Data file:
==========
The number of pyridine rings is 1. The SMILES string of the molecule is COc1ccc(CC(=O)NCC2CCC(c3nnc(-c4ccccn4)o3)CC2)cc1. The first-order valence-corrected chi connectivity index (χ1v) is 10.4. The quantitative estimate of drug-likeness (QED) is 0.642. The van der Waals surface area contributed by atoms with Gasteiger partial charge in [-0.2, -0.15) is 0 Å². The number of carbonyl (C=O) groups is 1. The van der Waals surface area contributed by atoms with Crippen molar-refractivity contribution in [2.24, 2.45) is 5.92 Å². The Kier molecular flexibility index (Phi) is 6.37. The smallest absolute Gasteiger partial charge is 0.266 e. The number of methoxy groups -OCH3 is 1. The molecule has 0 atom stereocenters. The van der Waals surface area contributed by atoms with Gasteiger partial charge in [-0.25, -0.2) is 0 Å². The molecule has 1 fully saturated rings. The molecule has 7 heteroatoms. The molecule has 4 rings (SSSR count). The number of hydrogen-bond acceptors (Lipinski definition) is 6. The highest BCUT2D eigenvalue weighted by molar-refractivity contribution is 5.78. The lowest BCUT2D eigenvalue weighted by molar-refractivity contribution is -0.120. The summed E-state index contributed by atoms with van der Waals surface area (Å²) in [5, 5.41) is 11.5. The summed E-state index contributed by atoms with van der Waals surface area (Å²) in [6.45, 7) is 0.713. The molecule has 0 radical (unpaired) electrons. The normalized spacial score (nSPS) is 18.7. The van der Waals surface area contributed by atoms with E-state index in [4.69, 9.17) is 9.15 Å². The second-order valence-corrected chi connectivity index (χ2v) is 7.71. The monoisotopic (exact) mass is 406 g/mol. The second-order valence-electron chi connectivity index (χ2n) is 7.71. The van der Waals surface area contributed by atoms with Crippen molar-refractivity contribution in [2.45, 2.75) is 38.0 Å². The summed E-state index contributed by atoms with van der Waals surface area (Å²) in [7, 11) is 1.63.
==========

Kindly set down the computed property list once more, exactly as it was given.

The number of pyridine rings is 1. The SMILES string of the molecule is COc1ccc(CC(=O)NCC2CCC(c3nnc(-c4ccccn4)o3)CC2)cc1. The first-order valence-corrected chi connectivity index (χ1v) is 10.4. The quantitative estimate of drug-likeness (QED) is 0.642. The van der Waals surface area contributed by atoms with Gasteiger partial charge in [-0.2, -0.15) is 0 Å². The number of carbonyl (C=O) groups is 1. The van der Waals surface area contributed by atoms with Crippen molar-refractivity contribution in [2.24, 2.45) is 5.92 Å². The Kier molecular flexibility index (Phi) is 6.37. The smallest absolute Gasteiger partial charge is 0.266 e. The number of methoxy groups -OCH3 is 1. The molecule has 0 atom stereocenters. The van der Waals surface area contributed by atoms with Gasteiger partial charge in [-0.25, -0.2) is 0 Å². The molecule has 1 fully saturated rings. The molecule has 7 heteroatoms. The molecule has 4 rings (SSSR count). The number of hydrogen-bond acceptors (Lipinski definition) is 6. The highest BCUT2D eigenvalue weighted by molar-refractivity contribution is 5.78. The lowest BCUT2D eigenvalue weighted by molar-refractivity contribution is -0.120. The summed E-state index contributed by atoms with van der Waals surface area (Å²) in [5, 5.41) is 11.5. The summed E-state index contributed by atoms with van der Waals surface area (Å²) in [6.45, 7) is 0.713. The molecule has 0 radical (unpaired) electrons. The normalized spacial score (nSPS) is 18.7. The van der Waals surface area contributed by atoms with E-state index in [4.69, 9.17) is 9.15 Å². The second-order valence-corrected chi connectivity index (χ2v) is 7.71. The monoisotopic (exact) mass is 406 g/mol. The second-order valence-electron chi connectivity index (χ2n) is 7.71. The van der Waals surface area contributed by atoms with Crippen molar-refractivity contribution in [2.45, 2.75) is 38.0 Å². The summed E-state index contributed by atoms with van der Waals surface area (Å²) in [7, 11) is 1.63.